Sunday, November 11, 2012

Civil War Sunday - In Lincoln's Handwriting

On November 1, 2012, 150 years plus a little after it was written, Lincoln's Preliminary Emancipation Proclamation came to Binghamton, New York.  I was part of a crowd of people who got the once in a lifetime opportunity to view this document.

This is NOT the "official" Emancipation Proclamation that was declared on January 1, 1863 and freed slaves in all states in rebellion against the Union. Rather,this was a preliminary document, almost a "trial balloon", if you will, released on September 22, 1862 after the Union victory at Antietam, near Sharpsburg, MD.

The New York Department of Education has a wonderful article about Lincoln's Emancipation Proclamation, a document that is misunderstood by many people. (For example, not all slave states joined the Confederacy, and slaves in those states that stayed in the Union, such as Maryland, remained in slavery.  Of course, the slave owners in the Confederate States of America were not about to free their slaves because Lincoln told them to, so the document was more symbolic than anything else.  But what a symbol it was, as I will blog about as we approach the January 1 2013 150th anniversary.)  The original copy of the 1863 document was destroyed in the Chicago Fire of October 8-10, 1871.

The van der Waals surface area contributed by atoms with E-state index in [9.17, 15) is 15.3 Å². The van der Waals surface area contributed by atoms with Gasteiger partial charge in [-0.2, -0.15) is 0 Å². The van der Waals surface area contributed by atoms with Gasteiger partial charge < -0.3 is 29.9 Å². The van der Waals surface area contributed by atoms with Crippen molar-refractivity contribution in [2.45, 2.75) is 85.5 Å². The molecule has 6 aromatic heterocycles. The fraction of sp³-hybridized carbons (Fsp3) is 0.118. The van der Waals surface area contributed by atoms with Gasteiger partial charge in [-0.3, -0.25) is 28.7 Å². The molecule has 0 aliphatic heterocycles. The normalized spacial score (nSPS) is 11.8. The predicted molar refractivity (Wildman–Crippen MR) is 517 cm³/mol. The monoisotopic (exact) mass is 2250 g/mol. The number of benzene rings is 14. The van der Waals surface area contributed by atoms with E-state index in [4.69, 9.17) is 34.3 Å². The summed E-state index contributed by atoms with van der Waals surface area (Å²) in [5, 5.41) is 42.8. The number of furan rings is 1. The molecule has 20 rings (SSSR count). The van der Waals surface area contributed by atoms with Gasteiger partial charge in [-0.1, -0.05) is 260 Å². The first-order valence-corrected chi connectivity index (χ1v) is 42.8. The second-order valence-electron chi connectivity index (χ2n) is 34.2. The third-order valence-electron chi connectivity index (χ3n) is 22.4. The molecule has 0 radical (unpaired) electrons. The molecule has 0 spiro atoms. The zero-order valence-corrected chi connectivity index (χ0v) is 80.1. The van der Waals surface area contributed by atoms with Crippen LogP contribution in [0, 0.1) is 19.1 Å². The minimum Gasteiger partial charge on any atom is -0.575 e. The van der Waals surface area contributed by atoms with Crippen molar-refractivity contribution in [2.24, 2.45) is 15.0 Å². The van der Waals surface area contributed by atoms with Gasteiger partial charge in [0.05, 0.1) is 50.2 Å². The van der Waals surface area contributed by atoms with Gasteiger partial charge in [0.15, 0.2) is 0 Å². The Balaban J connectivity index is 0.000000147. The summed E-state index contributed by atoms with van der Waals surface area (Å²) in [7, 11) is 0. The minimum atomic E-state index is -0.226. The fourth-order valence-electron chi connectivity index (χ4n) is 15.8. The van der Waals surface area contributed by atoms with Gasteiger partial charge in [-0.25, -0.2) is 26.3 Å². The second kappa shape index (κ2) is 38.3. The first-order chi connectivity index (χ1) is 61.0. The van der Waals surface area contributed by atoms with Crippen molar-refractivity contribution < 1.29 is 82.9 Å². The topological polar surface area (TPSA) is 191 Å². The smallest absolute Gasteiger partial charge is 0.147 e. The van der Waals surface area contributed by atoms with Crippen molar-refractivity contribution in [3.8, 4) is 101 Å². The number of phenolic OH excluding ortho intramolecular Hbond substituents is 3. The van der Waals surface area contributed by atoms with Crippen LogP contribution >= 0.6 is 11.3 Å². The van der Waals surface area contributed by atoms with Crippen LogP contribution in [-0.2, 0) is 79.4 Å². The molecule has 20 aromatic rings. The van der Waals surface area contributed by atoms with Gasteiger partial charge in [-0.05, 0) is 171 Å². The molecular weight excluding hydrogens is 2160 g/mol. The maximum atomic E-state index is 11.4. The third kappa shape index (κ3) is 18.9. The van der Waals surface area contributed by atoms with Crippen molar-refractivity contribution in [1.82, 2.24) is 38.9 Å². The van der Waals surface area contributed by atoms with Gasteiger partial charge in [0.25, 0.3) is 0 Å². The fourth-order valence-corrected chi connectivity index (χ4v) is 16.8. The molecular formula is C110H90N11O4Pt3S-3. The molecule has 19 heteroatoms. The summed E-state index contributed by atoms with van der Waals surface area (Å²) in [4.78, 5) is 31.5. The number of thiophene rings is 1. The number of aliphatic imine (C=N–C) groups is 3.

When you think of the old paperback books yellowing and crumbling in your bookcase (I don't know about you, but I have some) the fact that we can view this document is almost miraculous.  What was even more awe-inspiring was being able to see the document at a museum in Binghamton,  and at no admission charge, thanks to the New York State Museum, who normally keeps it in their vault.  This was part of a traveling exhibit that also included a typed speech given by Martin Luther King, Jr. on the 150th anniversary of the Preliminary Emancipation Proclamation.

After about 1/2 hour wait, my spouse and I approached the document.  It was in a glass case, with a guard directly in back of it.  Groups of 4 were allowed to approach the case, which was about at my waist level, with the guard explaining certain features and answering general questions. No flash photography was allowed, but, amazingly, we could photograph it.  Out came my iPhone.  The photos aren't the best but we weren't allowed much time to view the display.

Here they are.  I have tried to put these left to right, but I don't think I totally succeeded.
The document, in Abraham Lincoln's handwriting, starts "I, Abraham Lincoln, President of the United States of America, and Commander-in-Chief of the Army and Navy thereof, do hereby proclaim and declare ..." (the entire text of both the Preliminary and Final proclamations can be found on historynet.com).
The printed text, the guard explained, was pasted on the document by Lincoln from Acts of Congress.  One of the smudges you can see directly below the first block of printed text may be Lincoln's thumbprint.
Cross outs by Abraham Lincoln.
Another view of the second block of pasted text in the second photo.
The signature of William Steward, Lincoln's Secretary of State (and the same man responsible for the purchase of the land that became Alaska from the Russians.)

Thank you, Roberson Center, for your excellent exhibit and crowd control.

1 comment:

  1. How interesting. I love the cross outs and the fact printed sections were pasted. I wonder if anyone has verified his thumb print and how could one verify that anyway??? Cool...

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